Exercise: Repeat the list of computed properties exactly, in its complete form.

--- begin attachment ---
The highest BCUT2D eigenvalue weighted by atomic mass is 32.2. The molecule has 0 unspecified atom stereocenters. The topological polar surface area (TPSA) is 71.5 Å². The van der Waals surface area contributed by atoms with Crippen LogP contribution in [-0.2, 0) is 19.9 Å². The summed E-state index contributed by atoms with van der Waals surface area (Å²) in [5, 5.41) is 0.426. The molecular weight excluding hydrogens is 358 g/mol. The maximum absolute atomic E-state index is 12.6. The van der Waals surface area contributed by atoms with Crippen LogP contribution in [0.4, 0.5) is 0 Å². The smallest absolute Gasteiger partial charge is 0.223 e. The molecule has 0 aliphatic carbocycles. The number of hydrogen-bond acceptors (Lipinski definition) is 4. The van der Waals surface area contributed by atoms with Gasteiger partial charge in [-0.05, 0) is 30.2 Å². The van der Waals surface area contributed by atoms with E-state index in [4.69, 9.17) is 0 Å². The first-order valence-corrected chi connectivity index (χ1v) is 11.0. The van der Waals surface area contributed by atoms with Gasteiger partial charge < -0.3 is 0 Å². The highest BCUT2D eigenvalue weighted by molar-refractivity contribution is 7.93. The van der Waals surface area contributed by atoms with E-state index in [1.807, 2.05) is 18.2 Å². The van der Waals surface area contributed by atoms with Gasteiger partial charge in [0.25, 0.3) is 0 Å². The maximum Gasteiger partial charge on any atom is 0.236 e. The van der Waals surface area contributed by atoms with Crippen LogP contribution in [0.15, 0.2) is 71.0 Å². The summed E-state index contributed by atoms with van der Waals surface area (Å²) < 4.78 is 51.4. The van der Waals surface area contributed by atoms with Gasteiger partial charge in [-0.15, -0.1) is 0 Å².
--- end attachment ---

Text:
The highest BCUT2D eigenvalue weighted by atomic mass is 32.2. The molecule has 0 unspecified atom stereocenters. The topological polar surface area (TPSA) is 71.5 Å². The van der Waals surface area contributed by atoms with Crippen LogP contribution in [-0.2, 0) is 19.9 Å². The summed E-state index contributed by atoms with van der Waals surface area (Å²) in [5, 5.41) is 0.426. The molecular weight excluding hydrogens is 358 g/mol. The maximum absolute atomic E-state index is 12.6. The van der Waals surface area contributed by atoms with Crippen LogP contribution in [0.4, 0.5) is 0 Å². The smallest absolute Gasteiger partial charge is 0.223 e. The molecule has 0 aliphatic carbocycles. The number of hydrogen-bond acceptors (Lipinski definition) is 4. The van der Waals surface area contributed by atoms with Gasteiger partial charge in [-0.05, 0) is 30.2 Å². The van der Waals surface area contributed by atoms with E-state index in [4.69, 9.17) is 0 Å². The first-order valence-corrected chi connectivity index (χ1v) is 11.0. The van der Waals surface area contributed by atoms with Gasteiger partial charge < -0.3 is 0 Å². The highest BCUT2D eigenvalue weighted by molar-refractivity contribution is 7.93. The van der Waals surface area contributed by atoms with E-state index in [1.807, 2.05) is 18.2 Å². The van der Waals surface area contributed by atoms with Gasteiger partial charge in [0.25, 0.3) is 0 Å². The maximum Gasteiger partial charge on any atom is 0.236 e. The van der Waals surface area contributed by atoms with Crippen LogP contribution in [0.15, 0.2) is 71.0 Å². The summed E-state index contributed by atoms with van der Waals surface area (Å²) < 4.78 is 51.4. The van der Waals surface area contributed by atoms with Gasteiger partial charge in [-0.15, -0.1) is 0 Å².